Fans of the boisterous musical “Natasha, Pierre & the Great Comet of 1812” will have the chance to take home a cabaret chair from the production.
The American Repertory Theater is holding its first-ever props warehouse sale on Friday at its off-site storage facility in Ashland.
Also up for grabs are chunky, wooden crates from “Moby Dick,” a couple of red velvet chaise lounges that were on stage for Eve Ensler's “In the Body of the World,” and cafe tables that appeared in the tango-fueled theater piece “Arrabal.”
Michael Winn, the theater's development and events coordinator, came up with the idea to sell furniture and objects seen on stage or used in rehearsals, including vintage luggage, frames, dishware, lamps and baskets. Some of the objects were sourced — like vintage luggage — and others were crafted by the team.
“Rather than having them sit on the shelf in our warehouse, we're able to put those [items] back into circulation with a really cool story,” Winn said, “and have them be conversation pieces that can live on in people's homes.”
Winn said the sale allows the A.R.T. team to make space in the crowded warehouse while reconnecting with audiences they've missed during the pandemic.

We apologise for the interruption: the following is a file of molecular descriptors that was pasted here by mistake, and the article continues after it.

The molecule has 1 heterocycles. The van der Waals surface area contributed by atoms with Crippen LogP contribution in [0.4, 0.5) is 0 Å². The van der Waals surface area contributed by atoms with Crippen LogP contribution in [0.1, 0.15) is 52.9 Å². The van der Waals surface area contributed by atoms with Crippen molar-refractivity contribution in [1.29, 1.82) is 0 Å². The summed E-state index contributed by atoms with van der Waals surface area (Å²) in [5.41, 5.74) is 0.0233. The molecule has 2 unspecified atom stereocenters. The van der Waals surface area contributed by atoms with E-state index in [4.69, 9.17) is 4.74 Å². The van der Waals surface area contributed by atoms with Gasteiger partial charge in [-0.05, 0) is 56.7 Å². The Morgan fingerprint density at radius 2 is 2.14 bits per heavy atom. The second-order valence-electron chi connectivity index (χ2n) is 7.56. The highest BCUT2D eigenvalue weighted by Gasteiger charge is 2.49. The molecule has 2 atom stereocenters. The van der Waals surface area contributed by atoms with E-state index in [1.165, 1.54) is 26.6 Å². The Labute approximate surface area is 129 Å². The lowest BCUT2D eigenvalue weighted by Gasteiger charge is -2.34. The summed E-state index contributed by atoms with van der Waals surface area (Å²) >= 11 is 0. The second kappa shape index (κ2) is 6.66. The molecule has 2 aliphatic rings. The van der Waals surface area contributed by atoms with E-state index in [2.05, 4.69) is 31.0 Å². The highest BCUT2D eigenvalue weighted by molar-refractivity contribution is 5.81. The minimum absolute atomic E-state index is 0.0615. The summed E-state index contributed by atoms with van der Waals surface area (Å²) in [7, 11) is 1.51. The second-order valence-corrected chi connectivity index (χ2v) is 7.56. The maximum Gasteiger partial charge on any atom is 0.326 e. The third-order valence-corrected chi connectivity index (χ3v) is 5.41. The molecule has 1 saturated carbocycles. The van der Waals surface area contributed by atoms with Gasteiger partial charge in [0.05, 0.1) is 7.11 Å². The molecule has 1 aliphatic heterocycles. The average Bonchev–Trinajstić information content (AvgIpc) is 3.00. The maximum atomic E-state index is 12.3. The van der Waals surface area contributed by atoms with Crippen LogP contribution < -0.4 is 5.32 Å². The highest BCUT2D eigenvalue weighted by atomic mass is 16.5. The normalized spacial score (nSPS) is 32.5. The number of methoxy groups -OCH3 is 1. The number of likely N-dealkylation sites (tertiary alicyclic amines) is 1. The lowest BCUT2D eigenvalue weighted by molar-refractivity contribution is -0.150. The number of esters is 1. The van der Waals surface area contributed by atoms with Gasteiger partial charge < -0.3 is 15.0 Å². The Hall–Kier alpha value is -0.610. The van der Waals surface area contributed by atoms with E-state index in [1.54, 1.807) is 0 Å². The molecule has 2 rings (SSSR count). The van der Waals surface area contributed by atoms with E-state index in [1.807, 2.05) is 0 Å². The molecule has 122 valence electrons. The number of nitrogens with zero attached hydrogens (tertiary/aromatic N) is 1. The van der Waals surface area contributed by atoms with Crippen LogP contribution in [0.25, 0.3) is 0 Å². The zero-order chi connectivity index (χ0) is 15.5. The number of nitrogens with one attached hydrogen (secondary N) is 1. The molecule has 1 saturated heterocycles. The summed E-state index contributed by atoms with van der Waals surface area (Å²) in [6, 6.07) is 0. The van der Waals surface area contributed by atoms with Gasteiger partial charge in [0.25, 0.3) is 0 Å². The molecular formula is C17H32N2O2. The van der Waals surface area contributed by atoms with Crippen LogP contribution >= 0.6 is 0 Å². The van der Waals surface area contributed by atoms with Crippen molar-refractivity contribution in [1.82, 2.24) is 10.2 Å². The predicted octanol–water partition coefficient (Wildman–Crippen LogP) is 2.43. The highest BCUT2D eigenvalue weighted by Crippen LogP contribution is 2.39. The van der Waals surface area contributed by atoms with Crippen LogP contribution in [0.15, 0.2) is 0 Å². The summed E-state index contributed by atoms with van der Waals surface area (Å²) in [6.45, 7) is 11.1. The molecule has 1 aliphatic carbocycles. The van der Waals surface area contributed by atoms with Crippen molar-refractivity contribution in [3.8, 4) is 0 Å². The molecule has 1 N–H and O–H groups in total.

“Being able to bring people back to see pieces from shows from years ago and to get everyone excited for in-person theater again is really our one of our bigger goals,” he explained. It's also a way to raise funds to buy new props for upcoming productions.
He was inspired by the success of a "Jagged Little Pill" costume sale at the A.R.T.'s Loeb Drama Center in Cambridge's Harvard Square a few years ago. "We had a huge amount of interest and we've really been wanting to offer something similar ever since,” Winn said.
The props will be displayed outside the warehouse on Friday, Sept. 17 from 11:30 a.m. to 2:30 p.m. (The theater recommends RSVPing through its website.) Members of the props department will be on site giving behind-the-scenes walk through tours every half and hour.
Winn is curious to see who shows up for the sale.
“We've had so much feedback from people and even former staff members,” he said. “Fans from shows have reached out literally wanting anything from like 'Great Comet' or 'Moby Dick' and so we're excited to be able to put those into people's hands.”
He hopes to orchestrate more props and costume sales in the future, both at the Ashland warehouse and in Harvard Square.